The dangers of expectation

From what I can tell, expectation is one of the more wily of mind states. Dangerously close to the Christian concept of the devil, in fact. What I mean by that is, expectation – and its cousins (it’s greed and aversion all wrapped up into one), are single-handedly the greatest single source of suffering I can point to in my experience. For much of my late twenties and early thirties, I would have said that expectation in terms of the love relationship was the number one, number two arrow and it was, but now I see it’s trickier than that.

It’s entirely unintentional that there’s been no activity here for the past month. But if I think about it, there are clear causes and conditions, and the neglect here is just one of those effects. You know, there’s a cause for every effect. Or probably a few. In this case, while there was some denial and pushing away of what was being experienced as it was being experienced, in retrospect it’s a pretty simple formula.

Expectation > disappointment > loneliness > depression

The thing is, in this case, the expectation was subtle and apparent in virtually all relationships I was in the process of developing.

I live with my parents. I’m 34. There’s a ton of shit that comes up for me as a result. But I do choose this and it’s whatever I need to be doing right now. When my rather carnivorous father makes us vegetarian chili and tells me in a moment of reflection that he’s thinking about and grateful for how much insight I’ve brought to his life over the past few months, well, that’s love for you. And it makes all the difficulties of being in relationship and facing one’s deepest conditioning reflected back day in and day out by ones parents worth it.  Although the relationship with each of them is constantly evolving, there is a basis of unconditional love – a security – that loosens up the expectation. At least for me. I do see that each of them has expectations of the other, and I see how that in turn leads to my mom believing the story line that no one ever does anything for her, or my dad that he’s “going broke”, for example. And maybe I’m just being naïve when I say I don’t have expectations of them, but generally, there’s a sense of ease in those relationships for me that doesn’t exist with most people, even the friends I am so blessed to have had for 30+ years.

However, there are relationships I’ve developed through my Dhamma practice, both in person and virtually. I am corresponding with a prisoner. As these friendships develop, and there is an increasing vulnerability and therefore intimacy (not romantic, per se, but just more intimate), expectation rears its ugly head. I catch it at times. I feel it in the chest, the hollow feeling when I wonder why that letter or email reply hasn’t arrived–mind you, I’m horrendous about email replies. I see the story line, ever so quietly try to build steam. But these are the moments when I’m being vigilant, and when I’m not, it is building up and then all the sudden it’s full blown depression (this is a relative statement of course, but for me at least).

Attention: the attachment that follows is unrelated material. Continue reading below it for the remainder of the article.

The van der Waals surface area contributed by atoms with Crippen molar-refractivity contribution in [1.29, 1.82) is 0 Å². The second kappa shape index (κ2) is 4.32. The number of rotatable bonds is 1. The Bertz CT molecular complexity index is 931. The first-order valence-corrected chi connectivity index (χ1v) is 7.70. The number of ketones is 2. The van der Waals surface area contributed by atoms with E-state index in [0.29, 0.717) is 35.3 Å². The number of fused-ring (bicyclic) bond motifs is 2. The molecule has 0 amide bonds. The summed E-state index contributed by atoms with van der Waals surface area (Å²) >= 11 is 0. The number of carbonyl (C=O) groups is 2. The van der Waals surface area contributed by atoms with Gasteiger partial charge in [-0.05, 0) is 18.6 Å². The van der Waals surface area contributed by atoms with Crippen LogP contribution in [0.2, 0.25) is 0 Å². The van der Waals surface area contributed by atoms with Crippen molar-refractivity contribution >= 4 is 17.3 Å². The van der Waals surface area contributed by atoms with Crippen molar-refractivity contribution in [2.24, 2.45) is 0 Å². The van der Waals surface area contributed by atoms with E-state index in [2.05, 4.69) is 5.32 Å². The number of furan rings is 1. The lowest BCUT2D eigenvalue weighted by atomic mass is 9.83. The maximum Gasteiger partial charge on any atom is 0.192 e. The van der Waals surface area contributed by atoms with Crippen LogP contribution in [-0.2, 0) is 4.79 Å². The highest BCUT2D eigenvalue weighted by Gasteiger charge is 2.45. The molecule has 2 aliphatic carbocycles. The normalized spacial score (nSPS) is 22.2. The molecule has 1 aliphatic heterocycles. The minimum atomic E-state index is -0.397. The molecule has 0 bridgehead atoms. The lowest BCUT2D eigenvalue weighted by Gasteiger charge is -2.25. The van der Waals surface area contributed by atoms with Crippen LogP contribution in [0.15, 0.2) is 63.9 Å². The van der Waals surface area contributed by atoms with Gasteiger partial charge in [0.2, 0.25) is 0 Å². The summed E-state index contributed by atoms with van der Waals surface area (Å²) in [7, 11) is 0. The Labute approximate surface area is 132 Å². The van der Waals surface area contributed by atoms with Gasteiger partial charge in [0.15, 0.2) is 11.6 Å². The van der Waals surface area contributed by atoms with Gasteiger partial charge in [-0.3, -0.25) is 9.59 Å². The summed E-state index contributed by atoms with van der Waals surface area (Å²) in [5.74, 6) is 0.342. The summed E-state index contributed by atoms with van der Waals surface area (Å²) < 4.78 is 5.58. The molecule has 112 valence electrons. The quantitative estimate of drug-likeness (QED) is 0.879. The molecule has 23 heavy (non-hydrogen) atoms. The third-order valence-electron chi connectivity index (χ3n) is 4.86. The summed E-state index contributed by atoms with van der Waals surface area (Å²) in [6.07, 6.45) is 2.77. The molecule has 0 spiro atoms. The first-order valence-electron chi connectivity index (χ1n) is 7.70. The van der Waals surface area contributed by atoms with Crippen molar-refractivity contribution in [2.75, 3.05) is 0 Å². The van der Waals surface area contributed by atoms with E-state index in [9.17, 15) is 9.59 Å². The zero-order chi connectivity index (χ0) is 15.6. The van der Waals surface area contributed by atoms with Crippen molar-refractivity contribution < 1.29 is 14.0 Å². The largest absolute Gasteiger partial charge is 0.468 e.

“Even the qualities of clarity, non-dwelling, and bliss are obstacles if you cling to them.”

I spent months meditating every day in Burma to learn this lesson, that expectation leads only to depression. That letting go of any attachment to a particular result is essential in the practice. And since practice is life, it follows that this lesson is transferable to most other things, particularly relationships.

In Burma I also learned directly of the sting of desire. After three days of pining after a particular yogi, someone with whom I had shared a meaningful conversation and with whom I just couldn’t wait to repeat it, I woke up to pain and clear seeing of the direct cause-effect relationship of desire and jealousy. In a moment, my heart softened, and with laughter and love, I smiled as two friends found joy in each other’s company. I have literally not felt sexual desire since then. Not once. It’s been rather liberating. But I do believe it’s possible to love romantically without that clinging, without that desire that comes with expectation, that stems from a sense of want (or lack).

The recent bout of loneliness and disappointment is an indication that I’m still working on this particular emotion. I suspect that expectation could be something I’m working on for a long time, if you think of it as attachment to an idea of some future happening. If that’s the case, I’m pretty confident we’re in this for the long haul.